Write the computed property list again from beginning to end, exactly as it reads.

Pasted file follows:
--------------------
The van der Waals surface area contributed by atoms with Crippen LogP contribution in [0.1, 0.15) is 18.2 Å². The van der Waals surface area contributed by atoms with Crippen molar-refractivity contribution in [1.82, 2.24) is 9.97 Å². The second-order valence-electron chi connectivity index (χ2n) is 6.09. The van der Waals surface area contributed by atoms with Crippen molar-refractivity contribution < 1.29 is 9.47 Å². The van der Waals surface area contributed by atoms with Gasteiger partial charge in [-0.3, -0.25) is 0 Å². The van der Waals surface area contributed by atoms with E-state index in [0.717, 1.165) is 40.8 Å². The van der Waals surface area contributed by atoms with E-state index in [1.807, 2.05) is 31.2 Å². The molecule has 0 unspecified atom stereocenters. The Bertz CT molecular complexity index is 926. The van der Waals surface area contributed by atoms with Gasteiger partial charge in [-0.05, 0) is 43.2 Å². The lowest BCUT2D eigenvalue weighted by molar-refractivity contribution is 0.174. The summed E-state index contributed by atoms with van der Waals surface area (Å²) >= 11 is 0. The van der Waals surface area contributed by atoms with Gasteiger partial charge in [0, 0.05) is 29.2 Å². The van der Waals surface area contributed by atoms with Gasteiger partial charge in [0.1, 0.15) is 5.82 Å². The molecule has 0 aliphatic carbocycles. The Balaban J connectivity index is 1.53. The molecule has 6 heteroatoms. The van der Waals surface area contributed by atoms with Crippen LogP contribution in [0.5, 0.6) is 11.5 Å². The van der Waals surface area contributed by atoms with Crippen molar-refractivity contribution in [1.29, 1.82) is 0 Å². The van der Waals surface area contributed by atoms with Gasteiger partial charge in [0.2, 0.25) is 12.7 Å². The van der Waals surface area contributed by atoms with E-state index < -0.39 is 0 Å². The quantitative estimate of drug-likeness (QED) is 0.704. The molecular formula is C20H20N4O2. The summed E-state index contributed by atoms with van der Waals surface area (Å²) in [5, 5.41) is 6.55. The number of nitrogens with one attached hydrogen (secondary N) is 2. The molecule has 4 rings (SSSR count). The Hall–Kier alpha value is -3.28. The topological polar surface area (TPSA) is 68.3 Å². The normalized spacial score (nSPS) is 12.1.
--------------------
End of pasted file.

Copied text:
The van der Waals surface area contributed by atoms with Crippen LogP contribution in [0.1, 0.15) is 18.2 Å². The van der Waals surface area contributed by atoms with Crippen molar-refractivity contribution in [1.82, 2.24) is 9.97 Å². The second-order valence-electron chi connectivity index (χ2n) is 6.09. The van der Waals surface area contributed by atoms with Crippen molar-refractivity contribution < 1.29 is 9.47 Å². The van der Waals surface area contributed by atoms with Gasteiger partial charge in [-0.3, -0.25) is 0 Å². The van der Waals surface area contributed by atoms with E-state index in [0.717, 1.165) is 40.8 Å². The van der Waals surface area contributed by atoms with E-state index in [1.807, 2.05) is 31.2 Å². The molecule has 0 unspecified atom stereocenters. The Bertz CT molecular complexity index is 926. The van der Waals surface area contributed by atoms with Gasteiger partial charge in [-0.05, 0) is 43.2 Å². The lowest BCUT2D eigenvalue weighted by molar-refractivity contribution is 0.174. The summed E-state index contributed by atoms with van der Waals surface area (Å²) >= 11 is 0. The van der Waals surface area contributed by atoms with Gasteiger partial charge in [0, 0.05) is 29.2 Å². The van der Waals surface area contributed by atoms with Gasteiger partial charge in [0.1, 0.15) is 5.82 Å². The molecule has 0 aliphatic carbocycles. The Balaban J connectivity index is 1.53. The molecule has 6 heteroatoms. The van der Waals surface area contributed by atoms with Crippen LogP contribution in [0.5, 0.6) is 11.5 Å². The van der Waals surface area contributed by atoms with Crippen molar-refractivity contribution in [1.29, 1.82) is 0 Å². The van der Waals surface area contributed by atoms with Gasteiger partial charge in [0.2, 0.25) is 12.7 Å². The van der Waals surface area contributed by atoms with E-state index < -0.39 is 0 Å². The quantitative estimate of drug-likeness (QED) is 0.704. The molecular formula is C20H20N4O2. The summed E-state index contributed by atoms with van der Waals surface area (Å²) in [5, 5.41) is 6.55. The number of nitrogens with one attached hydrogen (secondary N) is 2. The molecule has 4 rings (SSSR count). The Hall–Kier alpha value is -3.28. The topological polar surface area (TPSA) is 68.3 Å². The normalized spacial score (nSPS) is 12.1.